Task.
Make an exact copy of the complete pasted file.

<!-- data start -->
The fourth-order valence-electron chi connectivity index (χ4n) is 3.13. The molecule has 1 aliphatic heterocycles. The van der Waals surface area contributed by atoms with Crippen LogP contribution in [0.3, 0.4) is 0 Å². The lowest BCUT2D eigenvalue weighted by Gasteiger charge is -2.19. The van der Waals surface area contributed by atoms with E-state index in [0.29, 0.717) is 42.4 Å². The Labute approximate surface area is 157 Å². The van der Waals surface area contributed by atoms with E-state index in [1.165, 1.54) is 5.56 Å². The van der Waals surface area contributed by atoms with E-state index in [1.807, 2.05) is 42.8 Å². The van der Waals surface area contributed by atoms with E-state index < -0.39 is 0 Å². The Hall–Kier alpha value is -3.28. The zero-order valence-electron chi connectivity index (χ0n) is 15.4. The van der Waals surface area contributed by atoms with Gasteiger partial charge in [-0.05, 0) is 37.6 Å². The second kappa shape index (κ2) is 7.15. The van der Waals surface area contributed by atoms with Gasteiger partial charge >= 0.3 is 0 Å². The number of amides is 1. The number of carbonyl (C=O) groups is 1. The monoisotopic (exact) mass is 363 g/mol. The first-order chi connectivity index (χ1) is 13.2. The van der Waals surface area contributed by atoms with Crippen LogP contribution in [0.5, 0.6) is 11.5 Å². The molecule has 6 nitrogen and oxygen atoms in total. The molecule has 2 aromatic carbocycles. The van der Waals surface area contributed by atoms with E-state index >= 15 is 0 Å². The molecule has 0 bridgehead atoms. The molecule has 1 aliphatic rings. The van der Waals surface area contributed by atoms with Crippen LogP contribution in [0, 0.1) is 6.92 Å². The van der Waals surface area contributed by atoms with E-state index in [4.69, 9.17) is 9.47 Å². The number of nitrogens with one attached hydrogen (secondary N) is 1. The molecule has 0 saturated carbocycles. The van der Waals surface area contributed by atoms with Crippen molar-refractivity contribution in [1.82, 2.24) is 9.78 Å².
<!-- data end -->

The fourth-order valence-electron chi connectivity index (χ4n) is 3.13. The molecule has 1 aliphatic heterocycles. The van der Waals surface area contributed by atoms with Crippen LogP contribution in [0.3, 0.4) is 0 Å². The lowest BCUT2D eigenvalue weighted by Gasteiger charge is -2.19. The van der Waals surface area contributed by atoms with E-state index in [0.29, 0.717) is 42.4 Å². The Labute approximate surface area is 157 Å². The van der Waals surface area contributed by atoms with E-state index in [1.165, 1.54) is 5.56 Å². The van der Waals surface area contributed by atoms with E-state index in [1.807, 2.05) is 42.8 Å². The van der Waals surface area contributed by atoms with E-state index < -0.39 is 0 Å². The Hall–Kier alpha value is -3.28. The zero-order valence-electron chi connectivity index (χ0n) is 15.4. The van der Waals surface area contributed by atoms with Gasteiger partial charge in [-0.05, 0) is 37.6 Å². The second kappa shape index (κ2) is 7.15. The van der Waals surface area contributed by atoms with Gasteiger partial charge >= 0.3 is 0 Å². The number of amides is 1. The number of carbonyl (C=O) groups is 1. The monoisotopic (exact) mass is 363 g/mol. The first-order chi connectivity index (χ1) is 13.2. The van der Waals surface area contributed by atoms with Crippen LogP contribution in [0.5, 0.6) is 11.5 Å². The molecule has 6 nitrogen and oxygen atoms in total. The molecule has 2 aromatic carbocycles. The van der Waals surface area contributed by atoms with E-state index >= 15 is 0 Å². The molecule has 0 bridgehead atoms. The molecule has 1 aliphatic rings. The van der Waals surface area contributed by atoms with Crippen LogP contribution in [0, 0.1) is 6.92 Å². The van der Waals surface area contributed by atoms with E-state index in [4.69, 9.17) is 9.47 Å². The number of nitrogens with one attached hydrogen (secondary N) is 1. The molecule has 0 saturated carbocycles. The van der Waals surface area contributed by atoms with Crippen molar-refractivity contribution in [1.82, 2.24) is 9.78 Å².